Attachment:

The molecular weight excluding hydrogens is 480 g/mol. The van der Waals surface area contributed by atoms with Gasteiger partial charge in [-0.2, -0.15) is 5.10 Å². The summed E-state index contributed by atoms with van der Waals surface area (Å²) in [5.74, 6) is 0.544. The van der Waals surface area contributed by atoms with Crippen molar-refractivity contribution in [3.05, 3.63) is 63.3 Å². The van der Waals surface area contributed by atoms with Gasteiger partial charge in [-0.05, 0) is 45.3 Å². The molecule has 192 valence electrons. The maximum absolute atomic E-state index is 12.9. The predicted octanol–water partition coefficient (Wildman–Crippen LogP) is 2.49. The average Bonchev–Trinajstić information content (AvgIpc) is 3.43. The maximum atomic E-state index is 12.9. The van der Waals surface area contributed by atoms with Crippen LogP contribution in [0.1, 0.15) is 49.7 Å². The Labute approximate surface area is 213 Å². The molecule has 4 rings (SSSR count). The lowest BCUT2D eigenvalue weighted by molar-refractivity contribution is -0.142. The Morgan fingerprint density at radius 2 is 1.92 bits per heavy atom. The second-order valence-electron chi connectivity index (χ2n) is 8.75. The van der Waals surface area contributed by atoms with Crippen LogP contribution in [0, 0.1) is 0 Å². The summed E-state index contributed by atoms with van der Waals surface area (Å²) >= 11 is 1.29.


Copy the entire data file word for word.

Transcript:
The molecular weight excluding hydrogens is 480 g/mol. The van der Waals surface area contributed by atoms with Gasteiger partial charge in [-0.2, -0.15) is 5.10 Å². The summed E-state index contributed by atoms with van der Waals surface area (Å²) in [5.74, 6) is 0.544. The van der Waals surface area contributed by atoms with Crippen molar-refractivity contribution in [3.05, 3.63) is 63.3 Å². The van der Waals surface area contributed by atoms with Gasteiger partial charge in [-0.05, 0) is 45.3 Å². The molecule has 192 valence electrons. The maximum absolute atomic E-state index is 12.9. The predicted octanol–water partition coefficient (Wildman–Crippen LogP) is 2.49. The average Bonchev–Trinajstić information content (AvgIpc) is 3.43. The maximum atomic E-state index is 12.9. The van der Waals surface area contributed by atoms with Crippen LogP contribution in [0.1, 0.15) is 49.7 Å². The Labute approximate surface area is 213 Å². The molecule has 4 rings (SSSR count). The lowest BCUT2D eigenvalue weighted by molar-refractivity contribution is -0.142. The Morgan fingerprint density at radius 2 is 1.92 bits per heavy atom. The second-order valence-electron chi connectivity index (χ2n) is 8.75. The van der Waals surface area contributed by atoms with Crippen LogP contribution in [0, 0.1) is 0 Å². The summed E-state index contributed by atoms with van der Waals surface area (Å²) >= 11 is 1.29.